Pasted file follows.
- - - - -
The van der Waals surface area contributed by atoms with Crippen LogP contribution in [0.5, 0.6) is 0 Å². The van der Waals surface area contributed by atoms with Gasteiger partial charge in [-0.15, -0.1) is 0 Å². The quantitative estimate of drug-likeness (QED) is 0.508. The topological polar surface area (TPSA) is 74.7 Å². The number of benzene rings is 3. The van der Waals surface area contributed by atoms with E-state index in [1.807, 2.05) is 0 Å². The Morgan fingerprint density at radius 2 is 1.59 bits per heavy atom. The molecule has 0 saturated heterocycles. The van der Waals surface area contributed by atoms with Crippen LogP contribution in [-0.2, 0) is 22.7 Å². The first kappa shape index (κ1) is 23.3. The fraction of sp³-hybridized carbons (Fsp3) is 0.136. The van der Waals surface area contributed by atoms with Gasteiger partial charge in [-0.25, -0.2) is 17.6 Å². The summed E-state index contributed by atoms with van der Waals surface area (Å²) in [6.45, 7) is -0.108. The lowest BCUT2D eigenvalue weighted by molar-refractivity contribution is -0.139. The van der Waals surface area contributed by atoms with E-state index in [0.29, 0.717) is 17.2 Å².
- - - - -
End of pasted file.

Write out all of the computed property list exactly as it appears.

The van der Waals surface area contributed by atoms with Crippen LogP contribution in [0.5, 0.6) is 0 Å². The van der Waals surface area contributed by atoms with Gasteiger partial charge in [-0.15, -0.1) is 0 Å². The quantitative estimate of drug-likeness (QED) is 0.508. The topological polar surface area (TPSA) is 74.7 Å². The number of benzene rings is 3. The van der Waals surface area contributed by atoms with E-state index in [1.807, 2.05) is 0 Å². The Morgan fingerprint density at radius 2 is 1.59 bits per heavy atom. The molecule has 0 saturated heterocycles. The van der Waals surface area contributed by atoms with Crippen LogP contribution in [-0.2, 0) is 22.7 Å². The first kappa shape index (κ1) is 23.3. The fraction of sp³-hybridized carbons (Fsp3) is 0.136. The van der Waals surface area contributed by atoms with Gasteiger partial charge in [-0.25, -0.2) is 17.6 Å². The summed E-state index contributed by atoms with van der Waals surface area (Å²) in [6.45, 7) is -0.108. The lowest BCUT2D eigenvalue weighted by molar-refractivity contribution is -0.139. The van der Waals surface area contributed by atoms with E-state index in [0.29, 0.717) is 17.2 Å².